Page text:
# Chain rule for multivariable functions confusion

Suppose $f=f(x,y(x))$.

Then applying the chain rule we get $\frac{\partial f}{\partial x}=\frac{\partial f}{\partial x}\frac{\partial x}{\partial x}+\frac{\partial f}{\partial y}\frac{\partial y}{\partial x}=\frac{\partial f}{\partial x}+\frac{\partial f}{\partial y}\frac{\partial y}{\partial x}$.

From this it seems that it always holds that $\frac{\partial f}{\partial y}\frac{\partial y}{\partial x}=0$.

Where's the mistake?

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You seem to be misapplying it, and your confusion is exacerbated by your choice of variables. If you have some two-argument function $f(u,v)$, then $$\frac{\partial}{\partial x}f(x,y(x))=f_u(x,y(x))+f_v(x,y(x))y^\prime(x)$$ where $f_u$ and $f_v$ are the appropriate partial derivatives. –  Ｊ. Ｍ. Aug 8 '12 at 8:40
You might profit from this answer. –  joriki Aug 8 '12 at 8:42
@J.M. If I understand correctly, you're basically saying that on the left side I used partial derivative instead of total? (meaning that it should have been ($\frac{df}{dx}$ rather than $\frac{\partial f}{\partial x}$) –  Michael Litvin Aug 8 '12 at 9:00
It doesn't matter here, since you only have one variable. Your error is in applying the chain rule to the outermost function of two variables. –  Ｊ. Ｍ. Aug 8 '12 at 9:02

As usual when there's confusion about partial derivatives, everything is readily cleared up if we remedy the deficiency in our notation for them by marking which variables are being held fixed:

$$\def\part#1#2#3{\left.\frac{\partial #1}{\partial #2}\right|_{#3}} \part fxz=\part fxy\part xxz+\part fyx\part yxz=\part fxz=\part fxy+\part fyx\part yxz\;,$$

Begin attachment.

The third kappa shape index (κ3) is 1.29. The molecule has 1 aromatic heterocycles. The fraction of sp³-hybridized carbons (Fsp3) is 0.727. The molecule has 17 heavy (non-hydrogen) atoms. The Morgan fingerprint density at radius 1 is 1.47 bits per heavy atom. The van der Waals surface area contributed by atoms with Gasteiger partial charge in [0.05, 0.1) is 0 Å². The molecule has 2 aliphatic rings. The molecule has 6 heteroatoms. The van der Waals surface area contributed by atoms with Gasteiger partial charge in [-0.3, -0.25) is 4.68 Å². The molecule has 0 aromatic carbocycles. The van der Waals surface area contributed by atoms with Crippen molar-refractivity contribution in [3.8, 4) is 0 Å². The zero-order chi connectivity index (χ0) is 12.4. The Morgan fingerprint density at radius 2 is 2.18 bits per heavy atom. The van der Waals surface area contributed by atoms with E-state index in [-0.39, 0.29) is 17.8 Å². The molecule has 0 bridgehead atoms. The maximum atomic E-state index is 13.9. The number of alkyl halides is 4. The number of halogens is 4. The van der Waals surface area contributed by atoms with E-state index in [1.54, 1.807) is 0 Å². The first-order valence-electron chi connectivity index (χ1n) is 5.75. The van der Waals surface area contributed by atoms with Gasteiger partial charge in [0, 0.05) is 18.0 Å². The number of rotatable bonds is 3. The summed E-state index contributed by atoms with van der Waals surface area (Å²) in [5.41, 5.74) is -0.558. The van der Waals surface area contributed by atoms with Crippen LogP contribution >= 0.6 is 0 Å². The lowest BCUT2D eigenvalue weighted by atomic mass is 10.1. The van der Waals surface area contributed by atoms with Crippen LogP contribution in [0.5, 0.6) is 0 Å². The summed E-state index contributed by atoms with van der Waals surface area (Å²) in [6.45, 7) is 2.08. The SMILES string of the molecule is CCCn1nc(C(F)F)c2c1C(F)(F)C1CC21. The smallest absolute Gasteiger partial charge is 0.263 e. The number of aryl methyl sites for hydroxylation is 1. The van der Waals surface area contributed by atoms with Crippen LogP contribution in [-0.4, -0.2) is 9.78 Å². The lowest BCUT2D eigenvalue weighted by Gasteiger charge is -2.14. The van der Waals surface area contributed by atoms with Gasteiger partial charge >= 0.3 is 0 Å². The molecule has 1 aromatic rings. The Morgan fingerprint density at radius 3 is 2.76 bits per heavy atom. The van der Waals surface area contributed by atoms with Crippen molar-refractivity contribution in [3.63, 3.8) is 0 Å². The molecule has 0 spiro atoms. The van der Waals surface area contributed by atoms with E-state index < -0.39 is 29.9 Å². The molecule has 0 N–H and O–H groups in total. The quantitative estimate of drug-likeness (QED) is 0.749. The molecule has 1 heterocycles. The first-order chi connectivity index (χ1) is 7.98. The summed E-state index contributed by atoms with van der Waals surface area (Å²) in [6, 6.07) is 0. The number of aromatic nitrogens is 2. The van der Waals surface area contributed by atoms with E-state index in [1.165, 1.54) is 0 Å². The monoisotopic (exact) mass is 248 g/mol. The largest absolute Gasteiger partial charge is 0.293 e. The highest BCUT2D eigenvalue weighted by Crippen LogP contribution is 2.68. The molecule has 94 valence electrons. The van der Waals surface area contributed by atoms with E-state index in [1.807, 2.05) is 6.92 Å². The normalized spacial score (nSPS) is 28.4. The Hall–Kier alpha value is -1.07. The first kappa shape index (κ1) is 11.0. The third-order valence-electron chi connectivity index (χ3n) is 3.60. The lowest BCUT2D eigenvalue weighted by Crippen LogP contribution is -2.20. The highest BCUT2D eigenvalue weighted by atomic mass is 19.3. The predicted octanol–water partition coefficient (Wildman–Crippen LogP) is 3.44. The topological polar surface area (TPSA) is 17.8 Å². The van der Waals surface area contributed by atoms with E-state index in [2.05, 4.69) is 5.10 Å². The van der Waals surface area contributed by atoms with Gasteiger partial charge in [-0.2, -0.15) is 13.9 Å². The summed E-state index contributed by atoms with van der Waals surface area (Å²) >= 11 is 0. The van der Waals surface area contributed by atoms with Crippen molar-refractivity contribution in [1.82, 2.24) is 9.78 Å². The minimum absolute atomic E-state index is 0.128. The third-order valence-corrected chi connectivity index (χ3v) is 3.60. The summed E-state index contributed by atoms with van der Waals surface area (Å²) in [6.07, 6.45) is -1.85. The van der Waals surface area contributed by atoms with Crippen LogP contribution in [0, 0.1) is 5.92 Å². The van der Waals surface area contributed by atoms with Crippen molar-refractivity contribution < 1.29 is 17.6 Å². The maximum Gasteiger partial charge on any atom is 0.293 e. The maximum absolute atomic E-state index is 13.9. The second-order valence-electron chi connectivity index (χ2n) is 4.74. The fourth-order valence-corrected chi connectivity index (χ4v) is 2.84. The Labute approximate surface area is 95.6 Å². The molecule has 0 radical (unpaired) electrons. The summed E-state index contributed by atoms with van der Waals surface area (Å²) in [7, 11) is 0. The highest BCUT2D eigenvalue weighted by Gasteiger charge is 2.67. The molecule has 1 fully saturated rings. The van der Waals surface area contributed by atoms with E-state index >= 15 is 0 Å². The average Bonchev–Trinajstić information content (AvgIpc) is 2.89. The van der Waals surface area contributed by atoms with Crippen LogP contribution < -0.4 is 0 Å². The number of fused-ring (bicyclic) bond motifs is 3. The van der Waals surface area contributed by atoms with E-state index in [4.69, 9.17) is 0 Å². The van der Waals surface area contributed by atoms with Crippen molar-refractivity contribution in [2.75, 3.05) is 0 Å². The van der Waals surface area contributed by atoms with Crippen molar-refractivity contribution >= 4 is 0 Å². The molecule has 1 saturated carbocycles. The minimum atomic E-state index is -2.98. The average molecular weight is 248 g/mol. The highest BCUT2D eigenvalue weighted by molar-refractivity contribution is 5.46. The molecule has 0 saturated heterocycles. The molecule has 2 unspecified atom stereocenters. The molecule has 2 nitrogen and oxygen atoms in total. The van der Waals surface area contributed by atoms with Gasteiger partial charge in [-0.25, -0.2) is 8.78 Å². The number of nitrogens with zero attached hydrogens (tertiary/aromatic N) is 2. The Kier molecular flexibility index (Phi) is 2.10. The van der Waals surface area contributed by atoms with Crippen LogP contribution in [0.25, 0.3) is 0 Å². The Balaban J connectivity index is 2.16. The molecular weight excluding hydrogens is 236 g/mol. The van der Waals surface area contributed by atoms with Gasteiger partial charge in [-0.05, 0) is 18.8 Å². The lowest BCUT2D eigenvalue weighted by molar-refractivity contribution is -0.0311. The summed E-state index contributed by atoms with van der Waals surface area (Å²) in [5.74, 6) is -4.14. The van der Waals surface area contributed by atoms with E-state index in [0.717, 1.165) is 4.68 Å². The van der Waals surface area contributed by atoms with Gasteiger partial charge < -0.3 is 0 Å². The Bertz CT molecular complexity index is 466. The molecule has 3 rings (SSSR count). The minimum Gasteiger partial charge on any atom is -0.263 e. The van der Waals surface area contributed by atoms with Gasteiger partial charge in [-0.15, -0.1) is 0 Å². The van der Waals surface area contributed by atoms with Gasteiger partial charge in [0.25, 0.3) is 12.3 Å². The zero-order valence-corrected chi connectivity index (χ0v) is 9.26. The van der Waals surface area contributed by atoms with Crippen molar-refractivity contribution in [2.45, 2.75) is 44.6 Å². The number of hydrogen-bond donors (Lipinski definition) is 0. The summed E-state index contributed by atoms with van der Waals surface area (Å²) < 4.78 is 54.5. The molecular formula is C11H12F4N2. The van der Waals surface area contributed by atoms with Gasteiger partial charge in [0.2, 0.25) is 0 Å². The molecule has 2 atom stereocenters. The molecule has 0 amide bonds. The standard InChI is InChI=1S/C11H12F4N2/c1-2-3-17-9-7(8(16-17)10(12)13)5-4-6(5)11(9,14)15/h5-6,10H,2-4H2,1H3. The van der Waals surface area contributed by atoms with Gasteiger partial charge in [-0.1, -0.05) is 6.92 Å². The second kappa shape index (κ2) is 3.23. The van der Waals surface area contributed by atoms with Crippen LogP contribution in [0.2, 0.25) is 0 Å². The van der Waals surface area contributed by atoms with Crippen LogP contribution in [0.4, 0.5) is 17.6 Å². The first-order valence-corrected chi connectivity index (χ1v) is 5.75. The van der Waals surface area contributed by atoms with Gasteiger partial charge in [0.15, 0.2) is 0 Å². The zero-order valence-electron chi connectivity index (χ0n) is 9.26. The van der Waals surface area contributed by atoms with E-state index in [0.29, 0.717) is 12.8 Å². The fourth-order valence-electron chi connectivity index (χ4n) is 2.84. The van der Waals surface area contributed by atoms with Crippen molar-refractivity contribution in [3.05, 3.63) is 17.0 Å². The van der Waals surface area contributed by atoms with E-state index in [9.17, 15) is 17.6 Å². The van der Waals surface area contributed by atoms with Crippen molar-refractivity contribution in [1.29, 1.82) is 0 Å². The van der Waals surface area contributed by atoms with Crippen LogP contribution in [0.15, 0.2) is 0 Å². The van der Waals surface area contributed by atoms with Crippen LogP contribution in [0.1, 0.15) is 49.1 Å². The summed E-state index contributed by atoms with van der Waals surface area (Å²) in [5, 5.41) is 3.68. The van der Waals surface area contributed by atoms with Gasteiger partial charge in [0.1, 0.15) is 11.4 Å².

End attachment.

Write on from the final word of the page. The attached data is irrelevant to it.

so there's no such implication, since

$$\part fxz\ne\part fxy\;,$$

unless of course you choose $z=y$, in which case indeed

$$\part yxz=\part yxy=0\;.$$

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What is variable $z$? –  Michael Litvin Aug 8 '12 at 8:56
@Michael: You tell me! :-) When you write $\partial f/\partial x$, that implies that there's some variable other than $x$ that you're keeping constant. You got around making it explicit by using incomplete notation, but I had to give it a name, so I called it $z$. But I didn't introduce it, it's implicit in what you wrote. –  joriki Aug 8 '12 at 9:00
I think I got the answer to the original question, but still can't tell what is $z$.. For example $f(x,y)=x+y=x+x^2$, where's $z$? –  Michael Litvin Aug 8 '12 at 9:11
@Michael: Again, if you don't know what $z$ is, then it made no sense to write $\partial f/\partial x$ in the first place. You must have had something in mind that you wanted to keep fixed while changing $x$; $z$ is just my name for whatever you intended to keep fixed. If you weren't intending to keep any particular quantity fixed, then you had no business writing $\partial f/\partial x$. –  joriki Aug 8 '12 at 9:18
@Michael: Since you insist on not knowing $z$, I'm wondering whether you did actually mean $\mathrm df/\mathrm dx$. In that case, note that the correct relation would then be $$\def\pa{\mathrm d} \frac{\pa f}{\pa x}=\frac{\partial f}{\partial x}\frac{\pa x}{\pa x}+\frac{\partial f}{\partial y}\frac{\pa y}{\pa x}=\frac{\partial f}{\partial x}+\frac{\partial f}{\partial y}\frac{\pa y}{\pa x}\;,$$ with the total derivatives cascading just like the partial derivatives with fixed $z$ did in the other case. –  joriki Aug 8 '12 at 9:21